WASHINGTON, D.C.—The WGN America television show “Manhattan” has galvanized the interest of millions of viewers. Shown on Sunday nights, national audiences are riveted by the dramatic tension between rival groups of scientists and the omnipresent security police in Los Alamos in 1943. “Manhattan” follows the scientists as they confront the challenges of making a workable atomic bomb while dealing with an intrusive military force, intense rivalries, and strained marital relations where couples can no longer confide in each other.
The show is a blend of fact and fiction. The primary characters are entirely fictional including the main scientist, Frank Winter; Chinese-American physicist, Sidney Liao; and wunderkind Charlie Isaacs and his most attractive wife, Abby. But “Manhattan” has preserved at least two real persona, J. Robert Oppenheimer as the director of Los Alamos, and Nobel Prize-winning physicist Niels Bohr who visits the laboratory to offer his advice.
The central tension is the race to develop two different approaches to a plutonium-based bomb. Winter believes an implosion bomb offers the best option but most of the scientists—including Oppenheimer—are more confident in a gun-type plutonium bomb similar to the design used for the uranium-based bomb. While the enmity between the two groups is exaggerated for television, “Manhattan” does a good job showing the challenges the scientists and engineers faced knowing little about the newly discovered and quite bizarre element plutonium.
In a 1965 interview with journalist Stephane Groueff, J. Robert Oppenheimer recalled: “I think the set of problems connected with implosion was the most difficult, and it required very new experimental techniques. It was not a branch of physics anyone was very familiar with. It was, from a theoretical, an observational, and a practical point of view, quite an adventure. Plutonium was a terrible test from beginning to end and never stayed quiet: it gets hot, it is radioactive, you cannot touch it, you have to coat it, and the coating always peels. It is just a terrible substance.”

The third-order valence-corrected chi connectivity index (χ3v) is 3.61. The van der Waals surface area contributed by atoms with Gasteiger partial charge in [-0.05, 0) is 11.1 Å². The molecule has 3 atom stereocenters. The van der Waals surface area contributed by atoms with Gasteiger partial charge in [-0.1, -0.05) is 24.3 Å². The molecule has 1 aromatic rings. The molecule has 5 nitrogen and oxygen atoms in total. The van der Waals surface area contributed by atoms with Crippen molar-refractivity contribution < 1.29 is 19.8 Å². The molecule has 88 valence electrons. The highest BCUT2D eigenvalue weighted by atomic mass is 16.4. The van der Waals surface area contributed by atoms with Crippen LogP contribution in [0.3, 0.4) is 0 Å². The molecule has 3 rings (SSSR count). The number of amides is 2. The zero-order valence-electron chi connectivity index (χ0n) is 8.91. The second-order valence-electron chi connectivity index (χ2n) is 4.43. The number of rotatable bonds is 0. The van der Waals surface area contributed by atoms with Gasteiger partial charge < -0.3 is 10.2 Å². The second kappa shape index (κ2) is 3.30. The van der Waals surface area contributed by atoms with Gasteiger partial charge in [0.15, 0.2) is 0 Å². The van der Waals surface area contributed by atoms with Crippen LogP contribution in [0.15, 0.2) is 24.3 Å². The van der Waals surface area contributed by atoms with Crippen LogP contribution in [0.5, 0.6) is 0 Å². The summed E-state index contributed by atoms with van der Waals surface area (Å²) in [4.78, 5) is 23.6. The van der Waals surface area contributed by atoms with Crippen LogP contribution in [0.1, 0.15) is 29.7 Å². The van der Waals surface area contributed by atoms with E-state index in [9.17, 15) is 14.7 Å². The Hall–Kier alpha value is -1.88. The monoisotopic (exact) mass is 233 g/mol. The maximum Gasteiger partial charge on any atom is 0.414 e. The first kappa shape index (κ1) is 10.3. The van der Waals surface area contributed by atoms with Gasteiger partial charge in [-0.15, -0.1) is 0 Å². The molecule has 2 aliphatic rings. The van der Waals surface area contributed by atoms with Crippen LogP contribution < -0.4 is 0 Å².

Protagonist Frank Winter, who was wounded in a chlorine gas attack in World War I, is driven to solve the difficult puzzle of a plutonium bomb in order to end as the war as quickly as possible. He listens on the radio to the day’s war news and casualty count, becoming grimly determined. “Manhattan” illuminates the very real fear that the Los Alamos scientists shared of Nazi Germany developing an atomic bomb.
In an interview in 1985, Leona Marshall Libby, the top female scientist in the Manhattan Project, explained: “Everyone was terrified that we were wrong, and that the Germans were ahead of us. That was a persistent and ever-present fear, fed of course by the fact that our leaders knew those people in Germany and had gone to school with them. The Germans led the civilized world of physics in every aspect at the time that the war set in, that Hitler lowered the boom. They led, not we. Very frightening time.”